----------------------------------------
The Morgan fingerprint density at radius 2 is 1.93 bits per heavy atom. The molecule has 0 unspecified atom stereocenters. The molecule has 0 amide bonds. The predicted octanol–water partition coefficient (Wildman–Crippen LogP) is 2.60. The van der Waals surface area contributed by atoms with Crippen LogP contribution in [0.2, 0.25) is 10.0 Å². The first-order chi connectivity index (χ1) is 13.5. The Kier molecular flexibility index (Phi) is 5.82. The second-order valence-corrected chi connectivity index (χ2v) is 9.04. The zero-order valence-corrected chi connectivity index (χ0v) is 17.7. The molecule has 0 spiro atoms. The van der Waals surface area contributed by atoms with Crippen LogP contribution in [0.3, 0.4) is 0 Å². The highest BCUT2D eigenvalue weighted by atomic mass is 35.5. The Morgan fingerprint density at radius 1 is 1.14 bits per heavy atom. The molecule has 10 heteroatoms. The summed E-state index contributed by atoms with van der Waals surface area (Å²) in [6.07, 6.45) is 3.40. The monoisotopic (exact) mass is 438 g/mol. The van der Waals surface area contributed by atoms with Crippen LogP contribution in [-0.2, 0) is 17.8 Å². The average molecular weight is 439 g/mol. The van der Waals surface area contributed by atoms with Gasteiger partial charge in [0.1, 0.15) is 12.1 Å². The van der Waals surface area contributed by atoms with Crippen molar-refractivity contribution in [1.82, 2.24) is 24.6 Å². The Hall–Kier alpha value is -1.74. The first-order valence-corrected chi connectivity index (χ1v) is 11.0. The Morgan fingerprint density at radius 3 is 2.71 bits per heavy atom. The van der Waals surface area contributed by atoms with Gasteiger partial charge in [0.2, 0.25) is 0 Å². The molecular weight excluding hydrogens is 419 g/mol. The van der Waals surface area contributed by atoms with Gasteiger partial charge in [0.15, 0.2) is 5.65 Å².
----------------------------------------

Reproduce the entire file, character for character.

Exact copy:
The Morgan fingerprint density at radius 2 is 1.93 bits per heavy atom. The molecule has 0 unspecified atom stereocenters. The molecule has 0 amide bonds. The predicted octanol–water partition coefficient (Wildman–Crippen LogP) is 2.60. The van der Waals surface area contributed by atoms with Crippen LogP contribution in [0.2, 0.25) is 10.0 Å². The first-order chi connectivity index (χ1) is 13.5. The Kier molecular flexibility index (Phi) is 5.82. The second-order valence-corrected chi connectivity index (χ2v) is 9.04. The zero-order valence-corrected chi connectivity index (χ0v) is 17.7. The molecule has 0 spiro atoms. The van der Waals surface area contributed by atoms with Crippen LogP contribution in [0.3, 0.4) is 0 Å². The highest BCUT2D eigenvalue weighted by atomic mass is 35.5. The Morgan fingerprint density at radius 1 is 1.14 bits per heavy atom. The molecule has 10 heteroatoms. The summed E-state index contributed by atoms with van der Waals surface area (Å²) in [6.07, 6.45) is 3.40. The monoisotopic (exact) mass is 438 g/mol. The van der Waals surface area contributed by atoms with Crippen LogP contribution in [-0.2, 0) is 17.8 Å². The average molecular weight is 439 g/mol. The van der Waals surface area contributed by atoms with Gasteiger partial charge in [0.1, 0.15) is 12.1 Å². The van der Waals surface area contributed by atoms with Crippen molar-refractivity contribution in [1.82, 2.24) is 24.6 Å². The Hall–Kier alpha value is -1.74. The first-order valence-corrected chi connectivity index (χ1v) is 11.0. The Morgan fingerprint density at radius 3 is 2.71 bits per heavy atom. The van der Waals surface area contributed by atoms with Gasteiger partial charge in [0.2, 0.25) is 0 Å². The molecular weight excluding hydrogens is 419 g/mol. The van der Waals surface area contributed by atoms with Gasteiger partial charge in [0.15, 0.2) is 5.65 Å².